Inconvenient Facts: Reading Current Events.

One of the main characters in Irish Firebrands is a political journalist, who writes newspaper columns, and reports on television, too. The story doesn’t go into his writing, but the Muses left hints about his career that make me wonder about their plans for yet another book in the saga. I guess the Muses want job security, too! Knowing how to read current events may help novelists to write plausibly about fictional reporters on their beats….

The Passions of Patriots: A Novel ~ Christine Plouvier, Indie Author

2005_Spanish_Levantine_warfare_in_Parker-Pearson 3 Click on the page image to read article.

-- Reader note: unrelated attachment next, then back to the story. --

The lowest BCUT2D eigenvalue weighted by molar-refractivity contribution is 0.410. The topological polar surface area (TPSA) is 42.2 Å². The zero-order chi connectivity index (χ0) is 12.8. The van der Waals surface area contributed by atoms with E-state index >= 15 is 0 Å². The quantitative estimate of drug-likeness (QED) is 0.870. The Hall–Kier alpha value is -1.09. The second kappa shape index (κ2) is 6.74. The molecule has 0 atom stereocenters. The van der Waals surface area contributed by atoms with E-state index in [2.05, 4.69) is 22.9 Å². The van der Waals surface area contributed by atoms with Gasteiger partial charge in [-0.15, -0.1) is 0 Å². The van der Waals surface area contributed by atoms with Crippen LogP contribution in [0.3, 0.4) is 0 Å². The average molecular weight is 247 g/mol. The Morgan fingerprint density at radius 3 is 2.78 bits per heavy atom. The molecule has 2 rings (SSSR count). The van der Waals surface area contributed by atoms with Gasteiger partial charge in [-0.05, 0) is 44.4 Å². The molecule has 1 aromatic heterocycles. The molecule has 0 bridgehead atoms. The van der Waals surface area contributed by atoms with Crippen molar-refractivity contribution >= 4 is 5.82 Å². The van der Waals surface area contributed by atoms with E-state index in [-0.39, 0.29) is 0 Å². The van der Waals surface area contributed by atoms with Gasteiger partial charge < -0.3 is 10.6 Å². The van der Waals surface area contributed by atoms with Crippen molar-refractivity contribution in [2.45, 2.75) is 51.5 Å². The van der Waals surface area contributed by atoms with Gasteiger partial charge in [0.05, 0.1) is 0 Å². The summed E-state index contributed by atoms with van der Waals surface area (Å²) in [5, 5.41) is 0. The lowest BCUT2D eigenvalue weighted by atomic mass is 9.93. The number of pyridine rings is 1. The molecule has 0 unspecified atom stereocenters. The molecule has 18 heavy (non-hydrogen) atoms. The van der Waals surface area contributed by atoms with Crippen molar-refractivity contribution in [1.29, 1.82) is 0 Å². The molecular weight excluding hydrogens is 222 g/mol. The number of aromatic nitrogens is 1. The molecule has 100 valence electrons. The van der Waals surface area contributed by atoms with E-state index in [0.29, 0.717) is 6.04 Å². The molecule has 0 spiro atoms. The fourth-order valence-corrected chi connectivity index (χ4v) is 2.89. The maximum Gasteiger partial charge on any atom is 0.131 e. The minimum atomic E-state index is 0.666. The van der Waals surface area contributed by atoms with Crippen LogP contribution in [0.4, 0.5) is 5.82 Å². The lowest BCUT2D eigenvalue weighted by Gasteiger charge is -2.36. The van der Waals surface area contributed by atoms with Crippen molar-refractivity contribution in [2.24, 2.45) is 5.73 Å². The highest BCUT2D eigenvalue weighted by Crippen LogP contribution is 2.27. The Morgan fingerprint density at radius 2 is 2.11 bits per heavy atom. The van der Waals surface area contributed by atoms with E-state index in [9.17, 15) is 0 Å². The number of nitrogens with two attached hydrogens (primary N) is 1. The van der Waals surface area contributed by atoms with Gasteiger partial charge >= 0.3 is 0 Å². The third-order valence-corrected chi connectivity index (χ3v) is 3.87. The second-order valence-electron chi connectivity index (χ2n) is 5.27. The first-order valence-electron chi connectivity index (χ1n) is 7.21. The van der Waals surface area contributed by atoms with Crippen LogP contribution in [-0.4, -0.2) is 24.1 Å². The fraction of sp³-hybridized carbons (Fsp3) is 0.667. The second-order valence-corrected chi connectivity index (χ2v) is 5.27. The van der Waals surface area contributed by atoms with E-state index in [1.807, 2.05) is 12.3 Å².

“Never let the facts get in the way of a good story” has been variously attributed (Twain? Hemingway?), but it accurately describes the dilemma of reading about current events, especially during wartime. Apparently artists have been among army camp followers ever since cave walls served as the Neolithic hunter-gatherer’s news feed, pictured at left.

Napoleon’s motives for carrying a printing press on campaign may have included not only a need to control scuttlebutt amongst the troops, but also to help manage the spin that local rags might have put on his image.

Battle of Waterloo A contemporary sketch of the Battle of Waterloo, 1815.

The American Civil War was documented extensively in battlefield reporting art, but it was also the conflict during which photojournalism got its start: even the battlefield artist had his picture taken. (Click on images to enlarge.)

Pennsylvania,_Gettysburg._The_Home_of_a_Rebel_Sharpshooter_-_NARA_-_533315.tif

The advent of battlefield…

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